An abnormal protein found in the blood – called monoclonal gammopathy of undetermined significance (MGUS) – may lead to multiple myeloma progression, even after 30 years of disease stability, according to study results published in the New England Journal of Medicine.
An abnormal protein found in the blood — called monoclonal gammopathy of undetermined significance (MGUS) – may lead to multiple myeloma progression, even after 30 years of disease stability, according to study results published in the New England Journal of Medicine.
MGUS is a condition where an abnormal protein, known as monoclonal protein, is found in the blood. This condition usually does not cause any problems; however, multiple may develop over time in patients who have it.
“MGUS is present in more than 3 percent of the general population aged 50 and older,” lead author S. Vincent Rajkumar, M.D., a hematologist at Mayo Clinic, said in a press release. “In some cases, people with MGUS go on to develop multiple myeloma.”
Rajkumar and colleagues from the divisions of hematology, biostatistics and epidemiology at Mayo Clinic identified 1,384 patients whose MGUS was diagnosed at the institution from 1960 through 1994. Their aim was to determine whether MGUS led to progression to multiple myeloma or another plasma-cell or lymphoid disorder.
Patients were followed for approximately 34.1 years. In that time, MGUS progressed in 147 patients (11 percent) — a rate that was 6.5 times as high as the rate found in the control population.
The overall risk of progression to myeloma or a related disorder was relatively small at 1 percent each year; however, the risk persisted indefinitely. Without accounting for death due to competing causes, the risk for multiple myeloma progression was 10 percent at 10 years, 18 percent at 20 years, 28 percent at 30 years, 36 percent at 35 years and 36 percent at 40 years.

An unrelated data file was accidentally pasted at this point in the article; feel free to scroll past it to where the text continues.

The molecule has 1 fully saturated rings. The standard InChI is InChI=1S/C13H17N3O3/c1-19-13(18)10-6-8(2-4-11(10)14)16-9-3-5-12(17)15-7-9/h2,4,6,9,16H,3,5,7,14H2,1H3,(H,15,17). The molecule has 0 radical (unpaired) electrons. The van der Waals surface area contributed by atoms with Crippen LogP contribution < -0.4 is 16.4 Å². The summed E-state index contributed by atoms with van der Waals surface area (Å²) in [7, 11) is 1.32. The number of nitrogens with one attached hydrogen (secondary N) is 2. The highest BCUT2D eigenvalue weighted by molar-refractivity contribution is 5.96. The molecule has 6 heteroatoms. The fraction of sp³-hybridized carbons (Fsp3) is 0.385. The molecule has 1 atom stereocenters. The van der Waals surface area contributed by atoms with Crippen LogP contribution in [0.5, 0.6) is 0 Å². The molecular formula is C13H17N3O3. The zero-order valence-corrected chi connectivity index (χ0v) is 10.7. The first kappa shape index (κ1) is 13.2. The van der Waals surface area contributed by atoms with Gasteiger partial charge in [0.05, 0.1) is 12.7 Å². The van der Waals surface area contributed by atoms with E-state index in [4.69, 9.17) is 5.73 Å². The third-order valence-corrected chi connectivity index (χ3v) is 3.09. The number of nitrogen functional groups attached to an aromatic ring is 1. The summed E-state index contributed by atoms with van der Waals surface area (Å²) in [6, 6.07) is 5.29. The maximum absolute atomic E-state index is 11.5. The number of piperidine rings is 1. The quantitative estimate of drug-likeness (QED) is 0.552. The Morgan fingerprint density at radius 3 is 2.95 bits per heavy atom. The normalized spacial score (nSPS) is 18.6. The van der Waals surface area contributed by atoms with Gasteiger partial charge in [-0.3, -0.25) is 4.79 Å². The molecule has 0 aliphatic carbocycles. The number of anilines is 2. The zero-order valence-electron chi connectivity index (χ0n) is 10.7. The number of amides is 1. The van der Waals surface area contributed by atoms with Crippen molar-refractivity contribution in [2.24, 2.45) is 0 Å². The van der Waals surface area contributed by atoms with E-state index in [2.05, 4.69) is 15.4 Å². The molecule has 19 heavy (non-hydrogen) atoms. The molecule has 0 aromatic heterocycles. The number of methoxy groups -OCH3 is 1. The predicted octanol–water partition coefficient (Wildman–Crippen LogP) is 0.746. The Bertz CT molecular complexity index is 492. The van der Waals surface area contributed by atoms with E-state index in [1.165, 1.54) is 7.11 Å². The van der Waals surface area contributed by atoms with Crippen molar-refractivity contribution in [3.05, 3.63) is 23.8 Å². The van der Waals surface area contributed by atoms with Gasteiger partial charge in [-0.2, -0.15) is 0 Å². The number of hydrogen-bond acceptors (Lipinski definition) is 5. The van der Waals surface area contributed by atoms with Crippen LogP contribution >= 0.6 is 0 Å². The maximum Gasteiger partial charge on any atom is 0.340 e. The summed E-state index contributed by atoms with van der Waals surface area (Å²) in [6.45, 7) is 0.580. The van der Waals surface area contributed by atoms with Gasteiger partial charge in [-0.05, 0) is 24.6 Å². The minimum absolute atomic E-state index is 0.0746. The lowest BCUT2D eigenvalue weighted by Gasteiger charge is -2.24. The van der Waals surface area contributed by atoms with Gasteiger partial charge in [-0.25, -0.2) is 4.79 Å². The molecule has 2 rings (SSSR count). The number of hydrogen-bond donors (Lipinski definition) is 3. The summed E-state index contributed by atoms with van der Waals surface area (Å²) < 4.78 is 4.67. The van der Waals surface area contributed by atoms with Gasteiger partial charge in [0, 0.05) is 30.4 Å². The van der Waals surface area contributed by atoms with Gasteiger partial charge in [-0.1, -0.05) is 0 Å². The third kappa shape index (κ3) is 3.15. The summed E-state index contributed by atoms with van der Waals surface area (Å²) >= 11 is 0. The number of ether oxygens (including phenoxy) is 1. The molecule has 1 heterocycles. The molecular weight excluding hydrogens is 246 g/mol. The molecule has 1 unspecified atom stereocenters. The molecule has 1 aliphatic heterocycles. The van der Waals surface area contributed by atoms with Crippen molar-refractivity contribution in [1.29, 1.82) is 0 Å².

The researchers noted that the risk of myeloma or other related cancer appeared relatively small compared to other general causes of death. As a result, they recommended for patients to be checked for the presence or absence of progression, and to also receive all other routine preventive services appropriate for them as they age.
Adverse risk factors also made these odds worse for patients with immunoglobulin MGUS. The presence of two adverse factors — an abnormal serum free light-chain ratio and a high serum monoclonal protein – was associated with a 55 percent risk at 20 years compared with patients who only demonstrated one of the risk factors (41 percent) and those with neither risk factor (19 percent).
Similarly, among patients with non-immunoglobulin MGUS, risk for progression was 30 percent at 20 years for those with two risk factors, 20 percent in those with one, and 7 percent in those with neither.
Patients with MGUS also had shorter survival (8.4 vs. 12.4 years) compared with the control population that was matched for age and sex.
“We also found that patients with MGUS had shorter survival than comparable people without the condition,” Rajkumar said. “Which raises the possibility there may be other disorders associated with monoclonal gammopathy of undetermined significance that still need further study.”